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The Injury You Can't Recover From

And how to prevent it in the first place

Prevention—February 28, 2013

If you lead an active lifestyle, the odd injury is pretty much inevitable—and that risk increases as you age. But hurting your Achilles tendon is one boo-boo you’d be wise to avoid: New research suggests that the tendon isn’t able to heal itself once you’ve hit adulthood.

Injuries to the Achilles tendon, usually caused by sports like running, tennis, or basketball, are notoriously slow to heal. The latest study into the problem revealed that Achilles tissue doesn’t renew itself once it stops growing (a phenomenon also known as “slow turnover”)—so the tendon you’ve got when you’re 17 is the exact same one you’ve got at 45 years old.

Slow turnover translates to slow healing time.

Where Achilles injuries are concerned, this study offers more evidence that preventing damage in the first place is top priority. “We should try to intervene before there is a tear or severe tendon damage,” says William Briner Jr., MD, a sports medicine physician at Hospital for Special Surgery in New York City. Here, Dr. Briner and colleague Andrew Elliot, MD, a foot and ankle surgeon, share their tips to prevent the problem:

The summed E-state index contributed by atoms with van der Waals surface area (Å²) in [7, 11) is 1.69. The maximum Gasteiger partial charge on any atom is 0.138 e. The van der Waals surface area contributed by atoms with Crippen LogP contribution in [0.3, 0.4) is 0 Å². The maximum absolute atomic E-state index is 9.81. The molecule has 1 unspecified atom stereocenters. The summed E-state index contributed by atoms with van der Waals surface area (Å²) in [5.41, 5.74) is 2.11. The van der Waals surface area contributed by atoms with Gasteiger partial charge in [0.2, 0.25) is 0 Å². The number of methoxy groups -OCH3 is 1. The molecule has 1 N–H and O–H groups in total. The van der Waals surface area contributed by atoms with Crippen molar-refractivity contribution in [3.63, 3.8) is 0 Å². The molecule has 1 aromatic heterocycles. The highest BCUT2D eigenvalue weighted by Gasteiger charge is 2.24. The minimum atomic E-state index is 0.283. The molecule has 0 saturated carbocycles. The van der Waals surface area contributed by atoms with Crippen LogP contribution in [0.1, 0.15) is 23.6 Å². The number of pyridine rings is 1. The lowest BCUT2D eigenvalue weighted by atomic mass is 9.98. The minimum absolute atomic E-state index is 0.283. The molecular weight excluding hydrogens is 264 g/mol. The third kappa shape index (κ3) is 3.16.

Choose smart shoes. A podiatrist or sports medicine physician can help you determine the right shoes for your feet. For instance, if you’ve got a high arch, look for cushioned shoes, and if you have flat feet, seek out supportive footwear. Replace your shoes once the heels have worn out.

Be selective about sports. Avoid activities that require a lot of jumping, sprinting, or other explosive movement. That’s especially true if you’ve suffered minor Achilles injuries in the past.

Ease in. When you start a new activity or workout regimen, increase intensity and distance gradually. And always warm up for a few minutes before you really break a sweat.

Read the full story at prevention.com.


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